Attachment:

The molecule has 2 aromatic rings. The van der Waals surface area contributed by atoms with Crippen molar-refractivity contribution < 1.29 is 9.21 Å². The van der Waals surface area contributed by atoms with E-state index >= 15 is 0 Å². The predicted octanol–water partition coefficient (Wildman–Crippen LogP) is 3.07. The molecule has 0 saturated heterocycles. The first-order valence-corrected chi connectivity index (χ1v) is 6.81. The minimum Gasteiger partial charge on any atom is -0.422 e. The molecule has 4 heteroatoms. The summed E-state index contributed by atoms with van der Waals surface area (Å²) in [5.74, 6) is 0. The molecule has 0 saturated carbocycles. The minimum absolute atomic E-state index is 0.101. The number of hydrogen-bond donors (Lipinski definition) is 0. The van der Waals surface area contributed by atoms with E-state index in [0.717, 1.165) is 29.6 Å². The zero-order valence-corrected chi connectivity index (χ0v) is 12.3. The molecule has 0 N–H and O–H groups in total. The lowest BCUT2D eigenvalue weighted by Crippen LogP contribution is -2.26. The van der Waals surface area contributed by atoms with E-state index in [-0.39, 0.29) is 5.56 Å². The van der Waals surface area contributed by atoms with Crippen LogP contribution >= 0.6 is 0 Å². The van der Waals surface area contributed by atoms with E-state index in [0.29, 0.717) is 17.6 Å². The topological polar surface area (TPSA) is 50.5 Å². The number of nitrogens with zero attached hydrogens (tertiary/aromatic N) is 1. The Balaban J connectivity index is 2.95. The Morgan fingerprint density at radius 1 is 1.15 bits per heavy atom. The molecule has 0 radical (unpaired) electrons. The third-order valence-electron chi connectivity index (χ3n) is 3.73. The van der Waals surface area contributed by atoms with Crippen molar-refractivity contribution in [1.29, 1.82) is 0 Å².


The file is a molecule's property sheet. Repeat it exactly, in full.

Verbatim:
The molecule has 2 aromatic rings. The van der Waals surface area contributed by atoms with Crippen molar-refractivity contribution < 1.29 is 9.21 Å². The van der Waals surface area contributed by atoms with E-state index >= 15 is 0 Å². The predicted octanol–water partition coefficient (Wildman–Crippen LogP) is 3.07. The molecule has 0 saturated heterocycles. The first-order valence-corrected chi connectivity index (χ1v) is 6.81. The minimum Gasteiger partial charge on any atom is -0.422 e. The molecule has 4 heteroatoms. The summed E-state index contributed by atoms with van der Waals surface area (Å²) in [5.74, 6) is 0. The molecule has 0 saturated carbocycles. The minimum absolute atomic E-state index is 0.101. The number of hydrogen-bond donors (Lipinski definition) is 0. The van der Waals surface area contributed by atoms with E-state index in [0.717, 1.165) is 29.6 Å². The zero-order valence-corrected chi connectivity index (χ0v) is 12.3. The molecule has 0 N–H and O–H groups in total. The lowest BCUT2D eigenvalue weighted by Crippen LogP contribution is -2.26. The van der Waals surface area contributed by atoms with E-state index in [-0.39, 0.29) is 5.56 Å². The van der Waals surface area contributed by atoms with Crippen LogP contribution >= 0.6 is 0 Å². The van der Waals surface area contributed by atoms with E-state index in [0.29, 0.717) is 17.6 Å². The topological polar surface area (TPSA) is 50.5 Å². The number of nitrogens with zero attached hydrogens (tertiary/aromatic N) is 1. The Balaban J connectivity index is 2.95. The Morgan fingerprint density at radius 1 is 1.15 bits per heavy atom. The molecule has 0 radical (unpaired) electrons. The third-order valence-electron chi connectivity index (χ3n) is 3.73. The van der Waals surface area contributed by atoms with Crippen molar-refractivity contribution in [1.29, 1.82) is 0 Å².